Ayman, a former FSA soldier, sits at a public square in Izmir, Turkey, on Sept. 8 alongside several Syrian families who have run out of money and are waiting for an opportunity to travel to Greece by boat. (Alice Martins/for the Washington Post) By Liz Sly September 14 at 8:22 PM Follow @LizSly IZMIR, Turkey — A new exodus of Syrians is fueling the extraordinary flow of migrants and refugees to Europe, as Syria’s four-year-old war becomes the driving force behind the greatest migration of people to the continent since the Second World War.
Syrians account for half of the 381,000 refugees and migrants who have sought asylum in Europe so far this year, which is in turn almost a doubling of the number in 2014 — making Syrians the main component of the influx.
The continued surge through Europe prompted Hungary, Austria and Slovakia to tighten border controls Monday, a day after Germany projected that in excess of a million people could arrive by year’s end and began to impose restrictions on those entering the country.
How many more Syrians could be on the way is impossible to know, but as the flow continues, their number is rising. According to the U.N. High Commissioner for Refugees, 78 percent of those who washed up on inflatable dinghies on the beaches of Greece in July were Syrian, the latest month for which figures are available.
Some were already among the 4 million refugees who have sought sanctuary in neighboring c ountries, but many also are coming from inside Syria, constituting what Melissa Fleming of the UNHCR called a “new exodus” from the ravaged country. They are bypassing the refugee camps and heading straight for Europe, as the fallout from a war President Obama once called “someone else’s civil war” spills far beyond Syria’s borders.
Dozens of families stay in the courtyard of a mosque in Izmir, Turkey, on Sept. 2 while they wait to attempt reaching Greece by boat. (Alice Martins/for the Washington Post) [ This extended Syrian family made it to Hungary: ‘What happens next?’ ]
More are on the way. Syrians are piled up on the streets of the Turkish port city of Izmir waiting for a place on one of the flimsy boats that will ferry them across the sea to Greece, and they say they have friends and family following behind.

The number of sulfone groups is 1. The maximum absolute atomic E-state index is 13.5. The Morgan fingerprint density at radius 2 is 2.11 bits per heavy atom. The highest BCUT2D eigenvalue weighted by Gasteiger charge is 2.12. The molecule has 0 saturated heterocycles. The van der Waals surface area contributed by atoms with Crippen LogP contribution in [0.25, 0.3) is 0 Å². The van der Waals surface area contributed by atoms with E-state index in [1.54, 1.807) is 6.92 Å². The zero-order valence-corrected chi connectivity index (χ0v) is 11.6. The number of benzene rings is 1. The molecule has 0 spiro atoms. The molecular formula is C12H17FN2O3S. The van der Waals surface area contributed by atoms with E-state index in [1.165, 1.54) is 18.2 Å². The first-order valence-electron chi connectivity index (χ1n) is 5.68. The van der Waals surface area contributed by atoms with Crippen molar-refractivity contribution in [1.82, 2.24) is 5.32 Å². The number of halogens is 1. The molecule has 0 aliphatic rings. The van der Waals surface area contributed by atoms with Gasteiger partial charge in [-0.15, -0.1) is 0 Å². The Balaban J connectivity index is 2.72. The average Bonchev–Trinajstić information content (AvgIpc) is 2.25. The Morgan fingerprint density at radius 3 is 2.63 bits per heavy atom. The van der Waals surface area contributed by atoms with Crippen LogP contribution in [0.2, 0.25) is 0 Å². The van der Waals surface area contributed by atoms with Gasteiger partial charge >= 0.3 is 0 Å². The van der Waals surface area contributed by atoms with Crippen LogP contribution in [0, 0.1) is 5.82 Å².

“Everyone I know is leaving,” said Mohammed, 30, who climbed three mountains to make his way across the Turkish border from the city of Aleppo with his pregnant wife, under fire from Turkish border guards. “It is as though all of Syria is emptying.”
Analysts say it was inevitable it would come to this, that Syrians would eventually tire of waiting for a war of such exceptional brutality to end. At least 250,000 have been killed in four ferocious years of fighting, by chemical weapons, ballistic missiles and the barrel bombings by government warplanes that are the biggest single killer of civilians, according to human rights groups.
Men on both sides die in the endless battles between the government and rebels for towns, villages and military bases that produce no clear victory. The Islamic State kills people in the areas it controls with beheadings and other brutal punishments. The United States is leading a bombing campaign against the Islamic State but has shown scant interest in solving the wider Syrian war, which seems destined to only escalate further with the deepening involvement of Russian troops.
“It should surprise no one. Hopelessness abounds,” said Fred Hof, a former State Department official who is now with the Atlantic Council. “Why would any Syrian with an option to leave and the physical ability to do so elect to stay?”
There are other nationalities, too; refugees from conflict zones such as Iraq, Afghanistan and Somalia, alongside a small number of economic migrants from countries that include Bangladesh, Pakistan and Senegal.
Salih (left) and Abdulkahhar, who defected from the Syrian army in 2014, wait by a public square in Izmir, Turkey, for a smuggler who will bring them to Greece. (Alice Martins/for the Washington Post) But overwhelmingly this is a crisis of people fleeing war , and above all, the one in Syria, Fleming said.
“In the absence of the Syrians coming in the numbers they are coming, there wouldn’t be this huge surge in numbers,” she said. “This is why we are calling it a refugee crisis, not a migrant crisis.”
The exodus speaks in part to the deficiency of the underfunded aid effort, which has failed to provide anything more than basic subsistence to the refugees who have already fled the conflict into Jordan, Lebanon, Turkey and Iraq.
Since the flow of refugees first began in 2012, U.N. officials have repeatedly warned of the consequences of neglecting the refugee crisis, Fleming said.
“This was something Syrians felt they could tolerate for a certain amount of time because they hoped they could go home,” she said. “But with that hope becoming dimmer and dimmer and conditions becoming even harder, no one should question or be amazed at the large numbers of Syrians risking their lives to get to Europe.”